The news of further damage to Ohtani’s UCL arrived Friday afternoon with great sadness for a sport that had spent the first third of the season marveling at his arrival. He was the best story in baseball, a flame-throwing slugger with elite speed, as if manufactured in some facility that existed solely to create the archetypal ballplayer. The All-Star Game was going to be Ohtani’s best chance yet to cultivate the national following a player of his abilities warrants. Now, best-case scenario, he’ll be back sometime in July, though that would take the PRP shot working and an incredibly aggressive rehabilitation schedule.
And considering Ohtani’s import to the Angels, and their conservatism with him as the season has progressed, they’re unlikely to push him back. A grade-2 UCL sprain is no joke. While full-thickness tears of the UCL – the grade-3 variety – always require Tommy John surgery, players who don’t respond to initial treatment are given a choice: continue rehab in hopes it improves or undergo the surgery.
The timing of the injury actually gives Ohtani a fair bit of flexibility should the PRP not take. Were he to undergo Tommy John surgery in early July, he almost certainly would miss all of 2019 as well, based on the Angels’ history of handling returns from the procedure with excessive caution. Andrew Heaney took 14 months to return, Nick Tropeano 20 months and Tyler Skaggs 23 months. And that’s to say nothing of Garrett Richards, who suffered a partial UCL tear, received an injection of stem cells mixed with PRP and returned 11 months later.
The incentive to head straight for the operating table, then, is lessened by the calendar. Ohtani could rehab in June, July and August in hopes that by September the ligament has healed enough to allow a return. Masahiro Tanaka partially tore his UCL in July 2014, received a PRP shot, returned by the end of September and hasn’t had a significant recurrence since. If that doesn’t work – if the healing is slow or nonexistent – Ohtani could opt for the surgery then and give himself 17 months of runway before spring training 2020.
Which might as well be a million years away. These Angels were built to win and win now, Ohtani the perfect complement to Mike Trout and the perfect marketing tool for MLB and the perfect person to grow the game internationally if not for the imperfection in his right elbow.
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All of this started with a blister on, appropriately, the middle finger. Ohtani left his last start against the Kansas City Royals following four solid innings that lowered his season ERA to 3.10. “He was up getting that blister drained,” Eppler said, “and as the game adrenaline wore off, he then said, ‘My elbow’s getting a little stiff.’ ” The Angels sent Ohtani for an MRI, the scan revealed the tear and so began the latest episode of Why Can’t We Have Nice Things?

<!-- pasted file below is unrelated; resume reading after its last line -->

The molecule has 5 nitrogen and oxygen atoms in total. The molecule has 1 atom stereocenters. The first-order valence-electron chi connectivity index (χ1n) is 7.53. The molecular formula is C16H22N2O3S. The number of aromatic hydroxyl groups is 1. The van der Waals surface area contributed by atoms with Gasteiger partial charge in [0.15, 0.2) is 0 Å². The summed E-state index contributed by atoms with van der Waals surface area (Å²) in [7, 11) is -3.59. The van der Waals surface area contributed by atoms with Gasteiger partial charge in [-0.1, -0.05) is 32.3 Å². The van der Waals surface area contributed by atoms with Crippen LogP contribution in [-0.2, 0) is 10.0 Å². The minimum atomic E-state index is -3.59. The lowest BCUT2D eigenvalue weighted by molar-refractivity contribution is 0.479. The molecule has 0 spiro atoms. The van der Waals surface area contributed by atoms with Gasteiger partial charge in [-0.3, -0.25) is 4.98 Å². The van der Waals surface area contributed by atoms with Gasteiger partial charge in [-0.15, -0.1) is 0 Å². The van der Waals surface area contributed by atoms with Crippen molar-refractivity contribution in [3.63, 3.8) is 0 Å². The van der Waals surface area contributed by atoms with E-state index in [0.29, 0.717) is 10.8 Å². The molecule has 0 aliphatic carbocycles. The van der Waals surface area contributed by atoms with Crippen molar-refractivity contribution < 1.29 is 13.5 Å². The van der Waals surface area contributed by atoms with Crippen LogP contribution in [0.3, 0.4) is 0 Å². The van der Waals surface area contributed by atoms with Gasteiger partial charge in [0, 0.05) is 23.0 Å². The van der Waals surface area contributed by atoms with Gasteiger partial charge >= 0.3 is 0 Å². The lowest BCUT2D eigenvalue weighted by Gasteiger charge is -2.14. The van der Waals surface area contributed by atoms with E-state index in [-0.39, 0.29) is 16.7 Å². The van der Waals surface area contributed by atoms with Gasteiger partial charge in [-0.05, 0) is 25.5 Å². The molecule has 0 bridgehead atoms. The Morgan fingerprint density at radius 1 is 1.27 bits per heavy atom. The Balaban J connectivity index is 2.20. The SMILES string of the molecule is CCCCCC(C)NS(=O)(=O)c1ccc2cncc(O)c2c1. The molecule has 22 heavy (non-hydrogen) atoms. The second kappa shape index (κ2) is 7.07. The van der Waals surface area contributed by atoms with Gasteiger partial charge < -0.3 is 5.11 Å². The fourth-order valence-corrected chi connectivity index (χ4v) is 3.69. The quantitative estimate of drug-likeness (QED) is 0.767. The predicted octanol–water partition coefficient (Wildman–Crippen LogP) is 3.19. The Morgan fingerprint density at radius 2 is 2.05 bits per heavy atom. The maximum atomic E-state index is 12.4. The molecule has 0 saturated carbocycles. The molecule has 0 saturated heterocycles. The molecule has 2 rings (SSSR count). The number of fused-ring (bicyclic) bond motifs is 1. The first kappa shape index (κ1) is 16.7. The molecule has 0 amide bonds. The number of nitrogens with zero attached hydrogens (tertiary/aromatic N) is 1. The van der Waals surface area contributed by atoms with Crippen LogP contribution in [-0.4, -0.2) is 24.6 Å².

It’s happened a lot this year. The Angels have lost closer Keynan Middleton, starter J.C. Ramirez and reliever Blake Wood to Tommy John. Three young Rays starting prospects, Brent Honeywell, Jose DeLeon and Anthony Banda, all tore their UCLs. Taijuan Walker, Dinelson Lamet, Jordan Montgomery – all 25 years old, all broken down. And that’s to say nothing of the zipper-scarred pitchers from baseball’s recent past. John Smoltz and Stephen Strasburg returned to carve out wonderful careers. Matt Harvey and hundreds of others not so much.
Every UCL injury is a reminder not just of the arm’s fallibility but baseball’s inability to outline a youth-to-pros plan that lessens the number of pitchers whose arms simply cannot stand up to the expectations of the sport’s max-effort, max-velocity culture. When it shelves anyone, it’s problematic. When it waylays the game’s most fascinating character, the damage runs far deeper.
Even if it was somewhat preordained – grade-1 tears wind up grades 2 or 3 regularly – there was still, among the masses who have been smitten by Ohtani, almost a willful blindness to the possibility that it would happen now, this soon, like the elbow wouldn’t dare ruin a season like this. By now it should be obvious that the elbow spares no one, not even a person who leverages it into doing special things.
No, it’s unforgiving and apologetic to no one and snagged another victim this week, and for all the hope that the PRP takes or that rest works its magic, the best Eppler could muster was “hopeful.” Kind of like Dr. Naotaka Mamizuka four years ago, when he pondered Shohei Ohtani, his young patient, the one with the arm and the bat and the most important part of all, the health. The kid who seemed to have everything until he didn’t.